FACING Inishowen in Sunday’s Oscar Traynor decider is the final Clare manager Donie Garrihy wanted last year.
“We were up there, we watched them beat Galway in Deacy Park and they won well. They are very passionate players. We watched them against the Leinster Senior League. They had an man sent off and Leinster Senior League caught them in the last five minutes. I was on the pitch afterwards with Denis Hynes and I shook hands with Inishowen manager Denis O’Brien, whom I admire very much. I said ‘we are so disappointed’. We were looking forward to playing the final there; it’s such a brilliant pitch.”
The Doolin man added, “We went on and won the final and there were great celebrations followed by a civic reception, which was brilliant. It fills you with pride but you must keep your feet on the ground as well. The target again this year was to get out of the group. It was difficult. We got a late equaliser here [Frank Healy Park] against Roscommon. We got last year’s finalists, the Leinster Senior League, in the quarter-final and we beat them comprehensively.
“We got a really stiff draw against Wexford away in the semi-final. They had cut through everyone up to that like a hot knife through butter but we approached the game very carefully because we were limited, as guys were injured and unavailable. We played it clever. We played with the breeze in the first half.
“With experienced players, including the most experienced and best goalkeeper at this level in Ireland and an international centre-forward, you always have a chance. Our target now is to win it and make no bones about it,” he added.
Inishowen beating Clare in the final two years ago does not mean that there is a revenge element there this time.
“I don’t believe in revenge. I believe every time you put on a jersey for your county or your district, you are supposed to play at the top level. You are an elite player. You don’t have to have that beating-the-drum stuff. They beat us 2-1 before but that was our own fault. We travelled up on the same day, which was a mistake but we learned from our mistakes. We are travelling early the day before this time and we will have a good rest, which will give us a better chance to win.”
The Clare manager said he has been involved since 2010, when he came in with the late Hugh Kelly.
“Then I was chairman and in the last two seasons, I put my name forward for manager. When you go into a job, the person that will tell you they went in just to be manager, they are in the wrong environment. When you go to work, you go to do your best every day, you don’t just turn up to be part of the organisation. For Denis Hynes, David Russell and myself, our first target was to come out of the group. We achieved that. Then it was to win the quarter-final and we achieved that and then we said ‘there might be something here’. I got a message from former manager Liam Murphy, who said ‘one hand on the cup’ after that performance against Limerick at Pyke Rovers’ ground last year. I appreciate that. We played Donegal in the semi-final and won the final.”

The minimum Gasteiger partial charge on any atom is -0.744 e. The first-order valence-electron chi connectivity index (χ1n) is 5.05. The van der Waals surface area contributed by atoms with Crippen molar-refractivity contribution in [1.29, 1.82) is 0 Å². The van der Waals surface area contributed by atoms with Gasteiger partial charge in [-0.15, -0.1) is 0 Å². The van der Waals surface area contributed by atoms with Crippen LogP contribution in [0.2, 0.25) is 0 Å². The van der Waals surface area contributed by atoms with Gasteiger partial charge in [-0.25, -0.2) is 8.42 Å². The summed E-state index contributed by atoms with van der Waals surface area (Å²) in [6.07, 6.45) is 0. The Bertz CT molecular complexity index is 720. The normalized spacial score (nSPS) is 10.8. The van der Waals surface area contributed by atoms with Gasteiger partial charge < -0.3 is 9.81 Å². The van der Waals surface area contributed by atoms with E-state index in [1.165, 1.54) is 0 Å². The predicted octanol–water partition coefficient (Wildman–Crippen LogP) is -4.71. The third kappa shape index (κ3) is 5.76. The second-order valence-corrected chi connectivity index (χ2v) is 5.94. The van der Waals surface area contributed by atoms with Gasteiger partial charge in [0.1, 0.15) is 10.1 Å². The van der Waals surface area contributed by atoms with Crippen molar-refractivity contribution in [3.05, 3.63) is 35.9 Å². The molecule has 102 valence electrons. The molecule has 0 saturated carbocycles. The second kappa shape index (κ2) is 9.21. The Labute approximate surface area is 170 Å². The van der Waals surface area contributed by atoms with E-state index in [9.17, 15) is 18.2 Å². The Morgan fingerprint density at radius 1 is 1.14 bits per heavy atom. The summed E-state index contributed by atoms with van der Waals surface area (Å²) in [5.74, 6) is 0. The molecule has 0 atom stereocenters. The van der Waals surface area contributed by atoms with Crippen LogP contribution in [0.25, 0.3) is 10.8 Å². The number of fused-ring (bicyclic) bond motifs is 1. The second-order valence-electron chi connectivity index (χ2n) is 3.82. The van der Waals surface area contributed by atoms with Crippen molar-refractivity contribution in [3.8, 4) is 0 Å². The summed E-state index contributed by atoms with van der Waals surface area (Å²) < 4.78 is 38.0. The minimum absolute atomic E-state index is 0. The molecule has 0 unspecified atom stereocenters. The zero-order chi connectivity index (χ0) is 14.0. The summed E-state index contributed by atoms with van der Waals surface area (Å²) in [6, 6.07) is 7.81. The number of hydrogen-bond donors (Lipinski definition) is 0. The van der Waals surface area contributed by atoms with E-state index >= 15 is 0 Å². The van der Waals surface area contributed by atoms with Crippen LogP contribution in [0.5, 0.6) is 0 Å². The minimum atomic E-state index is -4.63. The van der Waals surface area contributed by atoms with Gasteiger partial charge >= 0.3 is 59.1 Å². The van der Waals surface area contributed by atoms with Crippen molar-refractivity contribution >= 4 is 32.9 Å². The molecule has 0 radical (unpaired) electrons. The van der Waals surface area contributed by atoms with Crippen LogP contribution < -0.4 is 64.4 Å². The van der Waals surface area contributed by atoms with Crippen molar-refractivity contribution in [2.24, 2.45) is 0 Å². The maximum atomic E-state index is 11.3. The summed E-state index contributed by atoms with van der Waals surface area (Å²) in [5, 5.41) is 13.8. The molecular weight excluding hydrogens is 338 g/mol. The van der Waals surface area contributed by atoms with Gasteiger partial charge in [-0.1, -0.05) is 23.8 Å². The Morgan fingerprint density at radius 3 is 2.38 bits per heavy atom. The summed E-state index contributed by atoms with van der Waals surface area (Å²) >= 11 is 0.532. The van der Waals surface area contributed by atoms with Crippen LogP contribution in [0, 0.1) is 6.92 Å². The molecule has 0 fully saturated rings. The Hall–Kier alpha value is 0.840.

Garrihy believes you must aim high.
“I have always gone to see the opposition, always have an ear to the ground. David Russell and Denis [Hynes] are very good at that, they are invaluable. It’s been advantageous to us. Denis has an UEFA B licence, which is invaluable to us. He has been with international teams and he does the same with us.”
He also is adamant that there must be a professional approach.
“We have never had squad sessions without having physios, proper nutrition and good facilities. The facility is here, so let’s use it. The gates used to be closed in this place but they are not any more. If you take the loose approach, what are you going to get?” he asked.
The junior manager believes Clare left a national youths title behind them in Galway this season.
“We were missing a top player, who got injured when he shouldn’t have got injured; it could have been avoided. We have really good players, players who are better. They play hurling and Gaelic football; there is an awful lot of talent in Clare and Clare is a sports mad county. We should have more internationals. Five or six were picked but others couldn’t give the commitment.”
He believes Sunday’s final will be difficult for Clare but has confidence in his squad.
“The away venue makes it more difficult. They will have huge support. It’s a soccer mad area. They have two senior clubs; Finn Harps and Derry City. They have intermediate clubs. They have loads of players; they have international players. Irish captain Seamus Coleman is from Killybegs. It’s great to be there and it’s where we want to be,” he concluded.
By sports editor Seamus Hayes